The Opioid Substitution Therapy Centre at District Hospital Kiphire. (Morung Photo)
Rising drug use in Kiphire District-I
P Achumse Yingbithongrü
Kiphire | December 11
The district of Kiphire, in recent times, has been witnessing high proportionate consumption of drug and chemical abuse, particularly among teenagers and youths, causing concerns among professional practitioners as well as general population.
Many agree that it has been decades since Kiphire had witnessed such concerning development and likening it to the 1990s, when use of drugs was at its ‘all-time high’ in the district resulting in loss of countless of lives and rise in HIV & AIDS infection.
The sustained and collective efforts by civil society organisations (CSOs) and non-governmental organisations, churches and Naga Political groups in the early 90 have relatively brought the problem under control to some extent.
However, drug abuse seems to be alarmingly on the rise among teenagers, youths and grown-ups, particularly after the COVID-19 pandemic.
Zisela Sangtam, a counselor at Opioid Substitution Therapy (OST) Centre, Kiphire also pointed out that the number of drug users exponentially increased after the pandemic.
Accordingly, there is a general apprehension that it is causing irreparable damage socially, economically and mentally to families affected and experiences shared by current and recovered users depict similar circumstances.
In part-I of a two part series analysing rising substance abuse in Kiphire district, The Morung Express looks at the commonly used drugs, and how these are peddled (based on information provided by users), besides looking at efforts to combat the usages.
Commonly used drugs
Most users agree that drugs commonly available in the market are the enigmatic yet clearly felt ‘Sunflower’ drug and the ‘all-time favourite’ ‘Spasmo Proxyvon Plus’ popularly referred to as ‘SP.’
As recently reported by this newspaper, the former is yet to be properly categorised or analysed by law enforcement and other agencies, the latter is commonly known as a ‘painkiller’ tablet.
Apart from Sunflower, drug users admitted that they also take relaxant and sedatives such as ‘Cycloberzaprine,’ ‘Lorazepam’ and ‘Alprazolam,’ a tranquiliser sold under the brand name Xanax, among others.
Along with those, users often take ‘Cough Syrup’ as alternatives, whenever they are unable to afford Sunflower and SP, which they usually purchase in the street from drug peddlers at inflated rate.
However, most users named SP and Sunflower as their preferred drugs, with latter emerging as the clear ‘favourite.’
Narratives from recovering and current users informed that while some unfortunately developed the habit while under-treatment for injuries, for most it is a case of ‘curiosity or peer influence.’
Modus Operandi of drug peddlers
The drug peddlers seem to have particular way of attracting new users or initiating them into dependency.
To keep business running, many users claimed that drug peddlers would initially provide ‘Sunflower’ drugs free of cost to teenagers for ‘trying.’
Later, when these teenagers get hooked, they act as an intermediary to influence their friends to sample the same.
Once initiated, the teenagers become the clients as well as agents in selling and supplying the drugs.
Meanwhile, to escape detection by the law enforcement agencies and CSOs, drug peddlers have also adopted another ‘ingenious tactic.’
The tactic involves exclusively selling the drugs only to those users agreeing to consume the substance at a designated spot chosen by the peddlers, without taking it home to maintain confidentiality and secrecy.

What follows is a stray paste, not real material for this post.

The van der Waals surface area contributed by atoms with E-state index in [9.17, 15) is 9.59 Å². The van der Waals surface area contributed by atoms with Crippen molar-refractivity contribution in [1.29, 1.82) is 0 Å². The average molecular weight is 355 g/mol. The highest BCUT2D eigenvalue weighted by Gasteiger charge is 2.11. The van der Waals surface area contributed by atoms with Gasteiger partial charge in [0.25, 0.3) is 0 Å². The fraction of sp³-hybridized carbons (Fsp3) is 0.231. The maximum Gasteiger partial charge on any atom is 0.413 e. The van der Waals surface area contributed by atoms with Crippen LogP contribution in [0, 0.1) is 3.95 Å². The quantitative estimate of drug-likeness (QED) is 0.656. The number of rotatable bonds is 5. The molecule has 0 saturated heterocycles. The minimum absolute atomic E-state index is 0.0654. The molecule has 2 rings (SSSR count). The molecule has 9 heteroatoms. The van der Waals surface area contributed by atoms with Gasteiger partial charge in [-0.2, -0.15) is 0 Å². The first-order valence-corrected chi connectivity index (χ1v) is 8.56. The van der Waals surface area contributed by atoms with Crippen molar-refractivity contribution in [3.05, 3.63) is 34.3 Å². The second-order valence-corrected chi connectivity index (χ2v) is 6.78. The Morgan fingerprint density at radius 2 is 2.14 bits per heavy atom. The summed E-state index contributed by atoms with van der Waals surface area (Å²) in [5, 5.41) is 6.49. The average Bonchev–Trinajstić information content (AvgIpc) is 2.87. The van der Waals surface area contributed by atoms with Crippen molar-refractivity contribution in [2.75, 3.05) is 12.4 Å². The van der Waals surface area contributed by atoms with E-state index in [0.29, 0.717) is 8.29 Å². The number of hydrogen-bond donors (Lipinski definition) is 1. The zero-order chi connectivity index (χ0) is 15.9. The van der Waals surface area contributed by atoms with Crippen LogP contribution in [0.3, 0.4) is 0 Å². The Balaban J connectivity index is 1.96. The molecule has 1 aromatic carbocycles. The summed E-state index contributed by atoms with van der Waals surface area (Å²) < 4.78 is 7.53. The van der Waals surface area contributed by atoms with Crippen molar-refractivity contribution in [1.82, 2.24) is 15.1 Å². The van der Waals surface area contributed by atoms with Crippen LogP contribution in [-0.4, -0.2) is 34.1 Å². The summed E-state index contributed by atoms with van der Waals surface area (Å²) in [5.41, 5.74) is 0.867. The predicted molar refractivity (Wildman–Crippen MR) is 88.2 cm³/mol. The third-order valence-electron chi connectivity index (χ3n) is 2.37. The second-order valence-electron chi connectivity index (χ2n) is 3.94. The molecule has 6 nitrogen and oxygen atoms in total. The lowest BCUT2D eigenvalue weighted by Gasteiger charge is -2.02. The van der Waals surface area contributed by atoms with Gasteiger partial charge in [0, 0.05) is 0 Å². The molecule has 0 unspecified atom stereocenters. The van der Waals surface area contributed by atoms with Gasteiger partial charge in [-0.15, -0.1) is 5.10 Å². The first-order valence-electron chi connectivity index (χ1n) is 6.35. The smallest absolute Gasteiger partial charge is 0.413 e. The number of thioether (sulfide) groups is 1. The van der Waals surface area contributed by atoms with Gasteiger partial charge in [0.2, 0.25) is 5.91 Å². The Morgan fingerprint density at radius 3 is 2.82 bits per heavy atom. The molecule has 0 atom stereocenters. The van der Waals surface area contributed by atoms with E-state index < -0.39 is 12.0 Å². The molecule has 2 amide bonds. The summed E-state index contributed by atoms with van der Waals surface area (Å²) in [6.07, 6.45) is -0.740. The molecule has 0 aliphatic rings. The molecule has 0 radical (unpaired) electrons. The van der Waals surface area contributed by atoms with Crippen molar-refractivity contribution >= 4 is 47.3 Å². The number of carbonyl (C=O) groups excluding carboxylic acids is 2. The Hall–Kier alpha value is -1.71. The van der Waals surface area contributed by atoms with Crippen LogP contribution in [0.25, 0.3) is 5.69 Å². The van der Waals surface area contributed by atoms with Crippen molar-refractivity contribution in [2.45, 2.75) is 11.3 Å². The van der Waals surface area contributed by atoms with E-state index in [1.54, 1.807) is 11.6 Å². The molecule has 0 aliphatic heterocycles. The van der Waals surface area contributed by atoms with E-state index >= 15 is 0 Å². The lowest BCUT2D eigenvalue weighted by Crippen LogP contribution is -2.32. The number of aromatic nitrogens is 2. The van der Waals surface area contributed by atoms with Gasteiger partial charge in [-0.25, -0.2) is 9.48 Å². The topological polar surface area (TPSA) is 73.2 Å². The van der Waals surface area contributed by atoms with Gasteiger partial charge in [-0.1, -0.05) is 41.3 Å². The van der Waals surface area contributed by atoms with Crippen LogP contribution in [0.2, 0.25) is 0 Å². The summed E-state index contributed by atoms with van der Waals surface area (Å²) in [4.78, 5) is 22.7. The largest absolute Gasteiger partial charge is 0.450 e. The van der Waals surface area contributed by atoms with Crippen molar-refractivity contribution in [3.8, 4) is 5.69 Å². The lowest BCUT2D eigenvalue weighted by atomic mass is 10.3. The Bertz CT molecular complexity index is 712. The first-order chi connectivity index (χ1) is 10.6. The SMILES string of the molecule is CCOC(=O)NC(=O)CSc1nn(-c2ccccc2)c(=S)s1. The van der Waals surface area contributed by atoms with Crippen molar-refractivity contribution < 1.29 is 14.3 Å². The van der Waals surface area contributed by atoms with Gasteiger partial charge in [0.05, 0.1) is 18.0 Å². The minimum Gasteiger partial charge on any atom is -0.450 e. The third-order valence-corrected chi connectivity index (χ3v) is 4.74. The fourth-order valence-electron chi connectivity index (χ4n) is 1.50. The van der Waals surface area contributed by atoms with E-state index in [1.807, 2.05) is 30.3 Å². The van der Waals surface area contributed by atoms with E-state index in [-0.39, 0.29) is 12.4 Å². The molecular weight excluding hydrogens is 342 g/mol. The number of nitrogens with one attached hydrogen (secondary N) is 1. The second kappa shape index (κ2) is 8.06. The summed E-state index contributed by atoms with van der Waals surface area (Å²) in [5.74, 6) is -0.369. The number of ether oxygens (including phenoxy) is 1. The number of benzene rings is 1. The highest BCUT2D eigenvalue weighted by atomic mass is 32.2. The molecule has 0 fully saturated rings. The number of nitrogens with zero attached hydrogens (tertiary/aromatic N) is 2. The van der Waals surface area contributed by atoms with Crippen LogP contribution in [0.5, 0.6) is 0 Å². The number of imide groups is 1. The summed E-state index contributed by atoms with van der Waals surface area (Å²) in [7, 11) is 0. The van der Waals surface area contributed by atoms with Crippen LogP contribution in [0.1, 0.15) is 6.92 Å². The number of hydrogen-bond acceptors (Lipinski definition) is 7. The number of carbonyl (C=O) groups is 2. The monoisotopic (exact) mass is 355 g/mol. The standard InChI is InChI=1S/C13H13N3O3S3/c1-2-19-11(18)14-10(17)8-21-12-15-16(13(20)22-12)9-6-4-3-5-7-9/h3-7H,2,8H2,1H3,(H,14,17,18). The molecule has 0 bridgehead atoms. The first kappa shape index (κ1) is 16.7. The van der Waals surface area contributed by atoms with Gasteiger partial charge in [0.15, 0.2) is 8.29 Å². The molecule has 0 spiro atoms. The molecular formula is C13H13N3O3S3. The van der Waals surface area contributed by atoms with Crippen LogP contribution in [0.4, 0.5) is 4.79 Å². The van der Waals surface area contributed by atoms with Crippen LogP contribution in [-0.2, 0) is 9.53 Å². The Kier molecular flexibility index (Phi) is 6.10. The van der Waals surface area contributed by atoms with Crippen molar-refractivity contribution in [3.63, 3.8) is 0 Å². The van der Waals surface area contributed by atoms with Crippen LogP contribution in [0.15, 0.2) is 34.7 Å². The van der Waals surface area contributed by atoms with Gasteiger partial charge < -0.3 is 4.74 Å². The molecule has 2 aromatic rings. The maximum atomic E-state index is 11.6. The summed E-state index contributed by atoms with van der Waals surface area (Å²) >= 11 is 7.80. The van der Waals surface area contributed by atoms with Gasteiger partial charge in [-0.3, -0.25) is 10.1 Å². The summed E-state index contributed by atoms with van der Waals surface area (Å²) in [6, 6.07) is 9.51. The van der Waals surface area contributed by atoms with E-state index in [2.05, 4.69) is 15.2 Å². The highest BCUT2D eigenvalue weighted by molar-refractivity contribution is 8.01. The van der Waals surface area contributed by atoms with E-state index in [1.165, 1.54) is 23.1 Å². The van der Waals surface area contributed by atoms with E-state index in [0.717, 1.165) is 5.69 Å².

Only those drugs users who have complete faith of the drug peddlers are allowed to take drugs home, a user narrated.
Many drug users also claimed that instead of private vehicles, drug peddlers prefer to transport their ‘products’ mostly on public transport system, so as to avoid detection.
Data shared by Zisela, the counselor at OST Centre Kiphire informed that cumulatively, 362 users have been registered at the centre till date. Out of this, 180 are active clients, while 18 have recovered so far.
However, many prefer to stay outside the official professional purview due to various reasons.
There are hundreds who are yet to register or come out in open to seek help for fear of social stigma from the society, a user revealed.
Some addicts also claimed that substance abuse has become so rampant that teenagers as young as 14 years of age are hooked onto drugs.
Feeling the effect of blatant substance abuse in the society and to combat and contain the use of drugs among teenagers, the Kiphire Town GB’s Union, in August, passed a resolution stating that any drug peddlers found selling drugs would be expelled from Kiphire for a period of 10 years.
On August 31, ganja collected from all the 11 Wards of Kiphire town was destroyed outside the GB's Court. The contraband was collected by a team of GBs, District administration, Police Officers and all the Ward Chairpersons and organisations.
A DIPR report then stated that besides the 10-year expulsion of sellers, the team resolved that any person involved in using drugs and ganja would be taken for public procession along with all the members of the household.
However, leaders from various CSOs and NGOs noted that the only way to contain substance abuse is to spread awareness starting from village level and focus on providing life-skill training for the drop outs so that unassuming innocent teenagers and youths lives are not ruined.
Another observed cause of high usage has also been associated with depression among youth and teenager, which they tend to consider as normal behaviour.
The counselor at OST Centre Kiphire, thus, stressed on providing more awareness about the impact of substance abuse through church and social gatherings at every level.
This is the first of a two-part series.